According to Reuters, the Canadian leader said a Canadian truth and reconciliation commission had worked from 2008 to 2015 to address the mistreatment of the indigenous population. Then he asked where China's truth and reconciliation commission was.

It seems that Trudeau has been cut to the quick by China's rare condemnation of Canada at the UN human Rights body, analysts said, noting that an investigation on crimes against the indigenous people, which seems to last forever, gives Canada no moral high ground to blatantly accuse others.

But speculation cannot replace evidence and lies cannot hide the truth, Zhu Ying, a professor on international laws from Southwest University of Political Science and Law, told the Global Times 

China didn't take the same path of development as these Western countries, and it won't make the mistakes they have made, Zhu said.

He suggested that Trudeau should carefully read the Universal Declaration of Human Rights in order to get a better idea of the nature of human rights. Zhu also said Trudeau should learn how to deal with his own problems before he starts pointing fingers at other countries.

"Mr Trudeau needs to calm down. It is better to finally release the investigation results and admit Canada's own mistakes and make sincere repentance," Zhu said. 

For a long time, Canada has self-claimed to be a "model student of human rights" and has been obsessed with lecturing and remarking on other countries' human rights conditions. Recently, China has been its main focus. For example, in March, Canada imposed sanction against Chinese officials and companies for "human rights violations" in China's Xinjiang.

Children's shoes, dolls, flowers with notes at the front of Legislative Assembly of Ontario, Canada, to commemorate the deaths of 215 Indigenous children whose remains were found in a former residential school in Kamloops city in the country, June 2, 2021. Photo:China News Service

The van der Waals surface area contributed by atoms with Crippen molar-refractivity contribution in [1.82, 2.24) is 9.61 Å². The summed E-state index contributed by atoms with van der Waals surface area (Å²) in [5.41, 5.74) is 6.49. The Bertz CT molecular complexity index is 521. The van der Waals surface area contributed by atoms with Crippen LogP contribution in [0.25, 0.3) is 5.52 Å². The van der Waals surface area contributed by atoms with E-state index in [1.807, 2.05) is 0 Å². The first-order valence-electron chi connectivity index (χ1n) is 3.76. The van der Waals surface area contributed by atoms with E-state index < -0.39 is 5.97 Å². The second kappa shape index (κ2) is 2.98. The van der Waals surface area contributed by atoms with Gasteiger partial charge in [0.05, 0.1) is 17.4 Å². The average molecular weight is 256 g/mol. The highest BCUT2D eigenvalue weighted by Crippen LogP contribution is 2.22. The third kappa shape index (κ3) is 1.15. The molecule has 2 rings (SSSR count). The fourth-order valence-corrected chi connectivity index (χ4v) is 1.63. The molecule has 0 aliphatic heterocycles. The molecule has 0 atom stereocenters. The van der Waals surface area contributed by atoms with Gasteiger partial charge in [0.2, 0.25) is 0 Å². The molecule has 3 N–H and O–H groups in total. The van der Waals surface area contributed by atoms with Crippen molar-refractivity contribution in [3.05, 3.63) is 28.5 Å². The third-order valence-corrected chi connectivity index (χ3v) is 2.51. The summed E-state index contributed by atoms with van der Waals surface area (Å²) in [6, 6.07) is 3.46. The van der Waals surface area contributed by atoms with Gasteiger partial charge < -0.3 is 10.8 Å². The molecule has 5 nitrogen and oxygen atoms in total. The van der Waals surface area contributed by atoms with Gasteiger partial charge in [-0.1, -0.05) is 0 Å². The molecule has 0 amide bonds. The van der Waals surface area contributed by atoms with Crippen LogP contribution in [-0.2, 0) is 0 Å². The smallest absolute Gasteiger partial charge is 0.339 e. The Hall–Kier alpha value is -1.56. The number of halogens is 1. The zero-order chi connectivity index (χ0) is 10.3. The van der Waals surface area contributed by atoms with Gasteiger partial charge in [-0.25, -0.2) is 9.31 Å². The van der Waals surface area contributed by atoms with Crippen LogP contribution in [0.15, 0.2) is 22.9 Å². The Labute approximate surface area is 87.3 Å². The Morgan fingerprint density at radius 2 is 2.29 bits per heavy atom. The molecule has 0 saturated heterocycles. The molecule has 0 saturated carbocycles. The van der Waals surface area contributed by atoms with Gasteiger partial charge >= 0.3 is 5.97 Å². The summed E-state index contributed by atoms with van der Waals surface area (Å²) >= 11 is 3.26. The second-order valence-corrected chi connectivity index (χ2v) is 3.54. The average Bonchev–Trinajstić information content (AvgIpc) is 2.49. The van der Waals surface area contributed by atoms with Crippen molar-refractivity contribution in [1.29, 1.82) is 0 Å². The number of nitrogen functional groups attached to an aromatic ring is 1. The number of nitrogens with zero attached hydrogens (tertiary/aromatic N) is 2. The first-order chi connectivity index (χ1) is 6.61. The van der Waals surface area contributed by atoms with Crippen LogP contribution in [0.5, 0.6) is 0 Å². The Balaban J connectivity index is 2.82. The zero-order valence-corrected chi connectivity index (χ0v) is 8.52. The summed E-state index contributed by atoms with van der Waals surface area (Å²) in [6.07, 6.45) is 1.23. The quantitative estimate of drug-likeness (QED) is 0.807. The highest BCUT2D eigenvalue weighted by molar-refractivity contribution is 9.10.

Children's shoes, dolls, flowers with notes at the front of Legislative Assembly of Ontario, Canada, to commemorate the deaths of 215 Indigenous children whose remains were found in a former residential school in Kamloops city in the country, June 2, 2021. Photo:China News Service



Canada has acted aggressively in hyping anti-China topics recently as the US is ramping up efforts in rallying allies to ambush China, so the US needs Canada, a loyal henchman to the US, to take the lead to assist the US, Li Haidong, a professor at the Institute of International Relations of China Foreign Affairs University, told the Global Times.

Another reason is that by hyping Xinjiang-related topics, Canada wants to pressure China to release the two Canadian nationals Michael Kovrig and Michael Spavor in custody in China for suspected crimes undermining China's national security, Li noted.

"It's more like a revenge to China, which is irrational and sick. Also, by playing so hard on containing China, Canada hopes the US will reward its good performance in helping pressure China. But aside from damaging bilateral ties with China, Canada will get nothing from doing this. As for the US, it won't reward Canada, maybe it will just  pat on Canada's shoulder and say, 'cheer up,'" Li said.

In facing with the US-led anti-China campaign at the UN human rights body, Li said that it is right for China to take active moves to fight back - China should not be accused of crimes that it never committed. The US wants to destroy China's reputation and interfere with China's domestic affairs, but China will not make compromises.